Restoration Map: A canal journey through time
Did you know that the first canal to close was the Dorset & Somerset canal in 1803? Or that the Leeds & Liverpool Canal is celebrating its 200th birthday this year?
Our canals are so vast (and some very old) that it's easy to forget the history of certain canals and what happened to them over time.
The restoration team here at the Trust have put a timeline map together to help show how canals have changed over time, when canals closed, and when they reopened.
Go on a journey through the canal age, and witness the changing fortunes of our waterways, from the 1700's right through to today. With the help of volunteers we have been able to restore 25 canals over time.
Win a copy of ‘The Canal Builders’ by Anthony Burton
‘The Canal Builders’ is a classic history book for anyone interested in the development of Britain’s canal system. The book, which was first published in the 1970s, has now been republished in a fifth edition. It takes the reader from the middle of the 18th Century, to the start of the railway age in the early 19th Century.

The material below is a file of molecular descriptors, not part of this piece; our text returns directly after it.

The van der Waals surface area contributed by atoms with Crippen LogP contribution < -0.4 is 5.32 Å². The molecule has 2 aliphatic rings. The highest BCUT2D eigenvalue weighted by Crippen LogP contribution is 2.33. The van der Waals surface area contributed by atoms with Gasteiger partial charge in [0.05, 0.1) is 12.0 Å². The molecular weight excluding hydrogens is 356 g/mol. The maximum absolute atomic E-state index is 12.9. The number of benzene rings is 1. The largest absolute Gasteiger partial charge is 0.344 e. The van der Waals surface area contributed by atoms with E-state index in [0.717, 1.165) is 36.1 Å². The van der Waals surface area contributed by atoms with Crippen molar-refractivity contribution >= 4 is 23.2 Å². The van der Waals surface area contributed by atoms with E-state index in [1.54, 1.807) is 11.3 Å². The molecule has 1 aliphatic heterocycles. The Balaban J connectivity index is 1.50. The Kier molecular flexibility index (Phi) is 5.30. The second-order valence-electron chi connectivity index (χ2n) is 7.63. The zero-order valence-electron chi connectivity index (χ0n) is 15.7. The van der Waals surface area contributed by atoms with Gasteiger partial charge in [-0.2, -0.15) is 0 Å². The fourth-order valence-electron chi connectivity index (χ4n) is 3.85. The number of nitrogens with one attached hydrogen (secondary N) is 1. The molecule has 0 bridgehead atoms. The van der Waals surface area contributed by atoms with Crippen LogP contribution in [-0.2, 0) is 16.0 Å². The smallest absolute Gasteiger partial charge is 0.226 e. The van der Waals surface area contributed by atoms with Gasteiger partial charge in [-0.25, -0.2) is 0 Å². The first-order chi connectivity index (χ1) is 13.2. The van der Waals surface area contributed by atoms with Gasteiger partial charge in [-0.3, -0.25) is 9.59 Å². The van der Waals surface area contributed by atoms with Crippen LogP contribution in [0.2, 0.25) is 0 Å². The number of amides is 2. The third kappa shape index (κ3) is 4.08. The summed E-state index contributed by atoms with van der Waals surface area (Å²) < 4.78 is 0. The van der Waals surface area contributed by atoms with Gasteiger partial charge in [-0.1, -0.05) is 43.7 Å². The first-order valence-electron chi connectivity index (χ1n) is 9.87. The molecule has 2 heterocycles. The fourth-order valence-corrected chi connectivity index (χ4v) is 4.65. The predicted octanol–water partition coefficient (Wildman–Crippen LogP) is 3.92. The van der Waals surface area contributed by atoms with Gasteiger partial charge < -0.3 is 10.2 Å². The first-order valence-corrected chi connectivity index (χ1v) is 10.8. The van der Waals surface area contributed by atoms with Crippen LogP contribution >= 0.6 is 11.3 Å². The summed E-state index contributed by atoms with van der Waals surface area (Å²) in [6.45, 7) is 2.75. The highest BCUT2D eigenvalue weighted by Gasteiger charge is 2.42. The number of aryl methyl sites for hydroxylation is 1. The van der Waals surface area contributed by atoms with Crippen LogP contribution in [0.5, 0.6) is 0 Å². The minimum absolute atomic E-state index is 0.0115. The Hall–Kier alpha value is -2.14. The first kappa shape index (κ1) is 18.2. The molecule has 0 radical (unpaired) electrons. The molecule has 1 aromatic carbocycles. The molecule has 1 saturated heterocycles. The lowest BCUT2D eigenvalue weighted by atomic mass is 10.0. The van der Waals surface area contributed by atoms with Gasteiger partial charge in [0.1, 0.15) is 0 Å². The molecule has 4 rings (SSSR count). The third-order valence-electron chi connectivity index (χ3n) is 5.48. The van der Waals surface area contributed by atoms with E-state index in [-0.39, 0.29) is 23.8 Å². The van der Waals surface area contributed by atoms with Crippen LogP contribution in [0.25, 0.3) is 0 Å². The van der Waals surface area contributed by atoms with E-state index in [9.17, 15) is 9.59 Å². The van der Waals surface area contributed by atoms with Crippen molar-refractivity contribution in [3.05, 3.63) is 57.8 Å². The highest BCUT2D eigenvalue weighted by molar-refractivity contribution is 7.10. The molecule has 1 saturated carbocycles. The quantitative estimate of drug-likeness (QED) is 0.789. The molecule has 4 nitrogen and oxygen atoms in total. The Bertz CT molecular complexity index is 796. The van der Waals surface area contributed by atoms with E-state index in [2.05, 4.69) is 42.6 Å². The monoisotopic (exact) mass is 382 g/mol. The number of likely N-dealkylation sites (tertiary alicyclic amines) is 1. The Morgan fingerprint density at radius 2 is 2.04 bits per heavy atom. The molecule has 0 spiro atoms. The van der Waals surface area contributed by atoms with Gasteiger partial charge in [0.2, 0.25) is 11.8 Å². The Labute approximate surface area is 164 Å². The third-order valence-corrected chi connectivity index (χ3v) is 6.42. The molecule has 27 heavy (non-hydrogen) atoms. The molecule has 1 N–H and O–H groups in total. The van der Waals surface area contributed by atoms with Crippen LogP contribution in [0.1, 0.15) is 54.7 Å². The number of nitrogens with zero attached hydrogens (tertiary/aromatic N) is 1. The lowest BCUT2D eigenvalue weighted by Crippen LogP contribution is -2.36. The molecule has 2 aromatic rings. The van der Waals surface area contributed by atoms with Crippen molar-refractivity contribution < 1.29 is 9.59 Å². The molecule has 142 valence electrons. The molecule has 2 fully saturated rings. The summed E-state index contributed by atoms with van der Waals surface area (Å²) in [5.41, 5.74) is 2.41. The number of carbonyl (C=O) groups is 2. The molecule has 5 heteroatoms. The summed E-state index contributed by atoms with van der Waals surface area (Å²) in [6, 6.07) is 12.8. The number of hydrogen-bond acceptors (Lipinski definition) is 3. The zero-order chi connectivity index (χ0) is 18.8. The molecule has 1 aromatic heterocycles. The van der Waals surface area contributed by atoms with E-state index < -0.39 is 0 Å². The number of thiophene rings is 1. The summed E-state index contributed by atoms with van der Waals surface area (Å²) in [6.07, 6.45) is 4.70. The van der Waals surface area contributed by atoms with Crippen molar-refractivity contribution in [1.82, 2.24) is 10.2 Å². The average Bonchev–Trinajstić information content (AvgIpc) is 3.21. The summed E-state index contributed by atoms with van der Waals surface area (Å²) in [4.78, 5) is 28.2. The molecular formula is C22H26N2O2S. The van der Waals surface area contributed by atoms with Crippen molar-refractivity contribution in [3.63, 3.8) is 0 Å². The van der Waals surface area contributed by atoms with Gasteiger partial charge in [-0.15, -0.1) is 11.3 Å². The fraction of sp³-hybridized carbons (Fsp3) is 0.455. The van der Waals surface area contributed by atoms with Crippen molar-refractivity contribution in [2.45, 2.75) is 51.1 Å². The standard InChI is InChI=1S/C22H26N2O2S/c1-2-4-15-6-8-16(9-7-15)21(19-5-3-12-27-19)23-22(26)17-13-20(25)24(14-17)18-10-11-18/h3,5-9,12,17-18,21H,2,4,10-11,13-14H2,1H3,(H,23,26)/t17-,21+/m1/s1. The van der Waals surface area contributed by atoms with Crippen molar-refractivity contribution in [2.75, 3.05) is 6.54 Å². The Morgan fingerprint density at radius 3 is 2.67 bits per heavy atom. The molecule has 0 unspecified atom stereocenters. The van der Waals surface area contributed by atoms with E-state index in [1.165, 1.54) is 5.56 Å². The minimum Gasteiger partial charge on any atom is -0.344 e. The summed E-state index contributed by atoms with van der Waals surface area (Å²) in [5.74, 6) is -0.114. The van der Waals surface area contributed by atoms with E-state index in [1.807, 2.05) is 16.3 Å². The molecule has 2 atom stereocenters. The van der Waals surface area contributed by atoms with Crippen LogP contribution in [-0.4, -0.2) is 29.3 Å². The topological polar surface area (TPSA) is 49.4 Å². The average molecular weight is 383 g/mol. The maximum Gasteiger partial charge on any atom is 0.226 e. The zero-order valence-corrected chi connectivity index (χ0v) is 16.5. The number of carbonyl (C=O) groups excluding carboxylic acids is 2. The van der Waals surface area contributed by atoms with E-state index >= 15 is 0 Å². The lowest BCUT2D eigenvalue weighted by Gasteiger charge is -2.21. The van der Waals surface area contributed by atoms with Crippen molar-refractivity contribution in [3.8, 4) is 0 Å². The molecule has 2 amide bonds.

This is the remarkable story of the people responsible for building Britain’s canal system.
Included are industrialists such as Josiah Wedgwood, who promoted canals to help his own industry, and speculators who financed the projects in the hope of a good return. The work was planned by engineers such as James Brindley and Thomas Telford, while other engineers have remained virtually unknown despite their magnificent contributions.
The life of the navvies
This is also the story of the great, anonymous army of men who actually did the work - the navvies and this was the first book ever to study the lives of these labourers in detail. Altogether it is an epic story of how the development of this transport network made the industrial revolution possible.
Last date edited: 10 June 2016